Who ‘Really’ Rules the World?: Noam Chomsky and Sreenivasan Jain in Conversation at the Jaipur Literature Festival

Jaipur: Described as the ‘greatest literary show on Earth’, the Jaipur Literature Festival is a sumptuous feast of ideas. Every year, the Festival brings together a diverse mix of the world’s greatest writers, thinkers, humanitarians, politicians, business leaders, sports people and entertainers on one stage to champion the freedom to express and engage in thoughtful debate and dialogue.

The 14th edition of the Festival is no different. The first ever virtual edition, saw Noam Chomsky, celebrated American linguist, philosopher, cognitive scientist, historian, social critic and political activist in conversation with Sreenivasan Jain on day 3 of the Festival.

The insightful conversation saw Professor Chomsky discuss the global ‘drift into authoritarianism’, post-Trump America, and the factors that make social reform possible.

The session opened with Professor Chomsky speaking of the recent storming of the United States Capitol, and how it was a turning point for the country. He shared what it was like to wake up in America in the ‘aftermath’ of Donald Trump. The duo discussed whether Trump can still pose a tangible threat to American democracy, seeing as he is no longer in power – with Professor Chomsky speculating possibilities of continued propaganda for very real support for Trump by his ‘voter-base’ and insisted that the democracy had ‘serious problems’ even before his presidency.

Speaking about the rise of authoritarianism, Professor Chomsky delved into the ‘neoliberal assault’ of the last few decades, explaining how inequality and authoritarianism appear to be inextricably linked. He mentioned an example from a study by the RAND Corporation, a well-respected quasi-governmental organization in the US, which estimates that the transfer of wealth from the lower 90% of the population to a fraction of the top 1% has been about 50 trillion dollars over the last 40 years.

The conversation also raised wider questions about the state of democracy, which appears to be in as much danger from radical majoritarianism in the United States, or in India, as it is from the European Union shifting the seat of several governance decisions away from state governments to Brussels, to an unelected bureaucracy. Responding to Jain’s question on what can be done to resist the threats to democracy, Professor Chomsky said, “There’s no magic key! “You fight it the way you’ve always fought it, with educational programs, with organization, with activism.”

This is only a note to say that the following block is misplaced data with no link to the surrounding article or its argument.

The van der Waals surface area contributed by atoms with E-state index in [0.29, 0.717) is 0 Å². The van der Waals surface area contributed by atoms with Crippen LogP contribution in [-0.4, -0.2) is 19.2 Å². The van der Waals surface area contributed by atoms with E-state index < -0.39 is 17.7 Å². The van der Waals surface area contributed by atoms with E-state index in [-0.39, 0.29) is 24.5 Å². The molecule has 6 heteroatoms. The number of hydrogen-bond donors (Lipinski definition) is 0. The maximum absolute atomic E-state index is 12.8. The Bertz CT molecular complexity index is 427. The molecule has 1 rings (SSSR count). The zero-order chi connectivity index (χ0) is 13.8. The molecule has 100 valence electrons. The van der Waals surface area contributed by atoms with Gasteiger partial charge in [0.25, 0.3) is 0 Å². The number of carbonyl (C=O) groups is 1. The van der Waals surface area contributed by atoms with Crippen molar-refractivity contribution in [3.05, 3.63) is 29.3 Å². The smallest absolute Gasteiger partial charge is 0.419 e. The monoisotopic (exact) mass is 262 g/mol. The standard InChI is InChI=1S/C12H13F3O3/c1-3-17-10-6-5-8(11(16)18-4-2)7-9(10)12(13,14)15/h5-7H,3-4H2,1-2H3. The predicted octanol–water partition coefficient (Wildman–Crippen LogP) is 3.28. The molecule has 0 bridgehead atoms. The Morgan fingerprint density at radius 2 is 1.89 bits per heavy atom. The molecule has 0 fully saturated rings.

Discussing solutions to push back against the radical majority, Professor Chomsky spoke about the need for the popular forces within an ideological party to press for progressive social action. He spoke about this in context of the American political system and highlighted how the Biden government’s legislative program on climate change, possibly even better than Obama’s, reflects the direct impact of activism and popular forces within the party pushing the agenda.

“Over time any political or social movement can work,” he said, pointing to the Independence Movement in India. “It takes dedication and commitment. It doesn’t happen by itself, you have to fight for social programs and reform,” he added.

Reflecting on some of the critical progressive movements like the labour movement, the civil rights movement and the women’s rights movement among others, he talked about the significance of coming together in solidarity and with constant, dedicated struggle. “There is no point being optimistic or pessimistic. The point is to face the challenges, take the opportunities, get to work and overcome the problems. It can be done – and optimism says yes, let’s do it,” he said. 

The Jaipur Literature Festival 2021 will take place till 28th February on an exclusive virtual platform.

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